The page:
The other man credited with helping Finnish-Americans rediscover their heritage was the late Richard Mattson of Virginia, Minn. His version was of a saint who drove frogs from Finland, thus saving the grape crop. The website www.sainturho.com credits both men. For his part, Luke, too, has organized parades that would always be canceled. “St. Patrick has so much better PR,” he told Wesley. “I always say, ‘Are you a farmer? How many snakes are you worried about? Wouldn’t you worry more about locusts and grasshoppers? How many are going to want a saint to take on those instead of snakes?’”
The fight against the Red River flood diversion project continues, writes Mikkel Pates of Forum newspapers. Pates paraphrases the objections of Mark Askegaard, 53, a fourth-generation farmer south of Moorhead: “The diversion needlessly undermines the productivity of thousands of acres of the Red River Valley’s best and most valuable farmland, and is moving ahead despite no solid solutions for crop insurance in that area. It is billed as the best, most cost-effective way of protecting the existing Fargo-Moorhead and Cass County property from flooding, but he and other critics say they’re suffering the effects of a city simply wanting to develop land in a natural flood plain,” writes Pates. “The Askegaards (whose farm sits above the 500-year flood plain on the Minnesota side) are among a handful of farmers in a seven-mile radius who raise some 5,500 acres of certified organic grains. … The plan called for the project to retain water in a specified area, where the impact would be more predictable. There would be a control structure, a 13-foot-tall dam on the river, and tie-back levies. When the diversion is used, it could impact 50,000 acres upstream (south) from Fargo with between 1 inch and 8.5 feet of water. Askegaard’s place, 10 miles south of Moorhead, theoretically would have 3 feet of water, a ring dike and some land would be lost to the diversion dike. He said there are no assurances on how multi-peril crop insurance will be handled in shallower areas flooded by the diversion.”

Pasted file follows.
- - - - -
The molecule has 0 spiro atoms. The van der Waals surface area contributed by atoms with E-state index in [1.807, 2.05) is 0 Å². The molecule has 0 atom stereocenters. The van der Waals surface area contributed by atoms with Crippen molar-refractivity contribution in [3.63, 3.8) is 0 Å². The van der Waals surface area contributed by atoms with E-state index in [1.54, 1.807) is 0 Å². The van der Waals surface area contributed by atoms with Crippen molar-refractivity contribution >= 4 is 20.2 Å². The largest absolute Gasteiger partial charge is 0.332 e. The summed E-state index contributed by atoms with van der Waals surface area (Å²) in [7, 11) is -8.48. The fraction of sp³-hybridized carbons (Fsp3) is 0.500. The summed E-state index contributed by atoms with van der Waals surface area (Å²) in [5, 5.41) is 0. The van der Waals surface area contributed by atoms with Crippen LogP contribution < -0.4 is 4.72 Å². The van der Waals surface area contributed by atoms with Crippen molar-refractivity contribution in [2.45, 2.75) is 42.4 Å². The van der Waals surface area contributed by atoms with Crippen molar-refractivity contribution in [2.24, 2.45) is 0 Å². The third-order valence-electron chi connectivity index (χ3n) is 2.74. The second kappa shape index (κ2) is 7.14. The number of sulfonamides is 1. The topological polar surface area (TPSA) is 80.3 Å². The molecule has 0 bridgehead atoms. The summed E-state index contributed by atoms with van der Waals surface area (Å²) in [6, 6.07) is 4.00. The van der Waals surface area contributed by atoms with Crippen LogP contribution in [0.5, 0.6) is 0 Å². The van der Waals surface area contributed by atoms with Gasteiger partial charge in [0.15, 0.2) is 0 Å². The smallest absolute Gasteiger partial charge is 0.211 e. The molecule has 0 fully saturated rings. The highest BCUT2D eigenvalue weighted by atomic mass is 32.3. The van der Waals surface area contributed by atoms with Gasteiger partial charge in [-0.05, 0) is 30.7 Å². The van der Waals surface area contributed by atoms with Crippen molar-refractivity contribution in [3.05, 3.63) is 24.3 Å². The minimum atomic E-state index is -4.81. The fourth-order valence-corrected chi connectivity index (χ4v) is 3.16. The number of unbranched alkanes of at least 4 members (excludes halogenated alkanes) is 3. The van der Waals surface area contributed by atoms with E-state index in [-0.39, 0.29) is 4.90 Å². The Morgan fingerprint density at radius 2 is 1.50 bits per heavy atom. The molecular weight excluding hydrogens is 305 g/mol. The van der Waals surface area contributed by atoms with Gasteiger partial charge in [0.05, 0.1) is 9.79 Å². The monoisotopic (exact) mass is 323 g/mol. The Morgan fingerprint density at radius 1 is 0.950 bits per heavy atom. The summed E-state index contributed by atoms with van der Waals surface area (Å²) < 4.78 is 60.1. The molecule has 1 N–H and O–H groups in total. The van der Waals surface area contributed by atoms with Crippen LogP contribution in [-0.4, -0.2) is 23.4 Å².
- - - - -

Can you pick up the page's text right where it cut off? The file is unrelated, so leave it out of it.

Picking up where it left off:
Like beer but just can’t handle the wheat or barley? Then two Faribault fire eaters have just the product for you. Camey Thibodeau of the Faribault Daily News writes about Dane Breimhorst and Thomas Foss, founders of Burning Brothers Brewing in St. Paul. They offer gluten-free beer. The men met when, at age were 19, Breimhorst taught Foss how to eat fire so they could perform together at the Renaissance Festival. Breimhorst spent the next 18 years as a professional fire eater before deciding opening a brewery was a better idea. In 2010, he and Foss pursued plans to open a facility where customers can brew their own beer with supplies and know-how provided by the business. But then, as fate would have it, Breimhorst was diagnosed with celiac disease, an autoimmune disorder where gluten found in wheat, barley and rye leads to intestinal damage. He was forced to adopt a diet free of bread and beer, which put a crimp in his brewery plans. But wait! “We figured out how to make a gluten-free beer that actually tastes like beer,” Breimhorst told Thibodeau. She writes: “BBB Tap Room/Brewery in St. Paul brewed its first batch of Pyro American Pale Ale on Dec. 15. Their product has been in metro area stores and restaurants for about a month and a half. … Foss said the company is already expanding and is working to finalize an agreement with a distributor to reach other Minnesota regions, including Faribault, Rochester, Duluth, St. Cloud and some resort areas. … “I’m glad we’re able to fill a need that is clearly underserved today,” Foss said.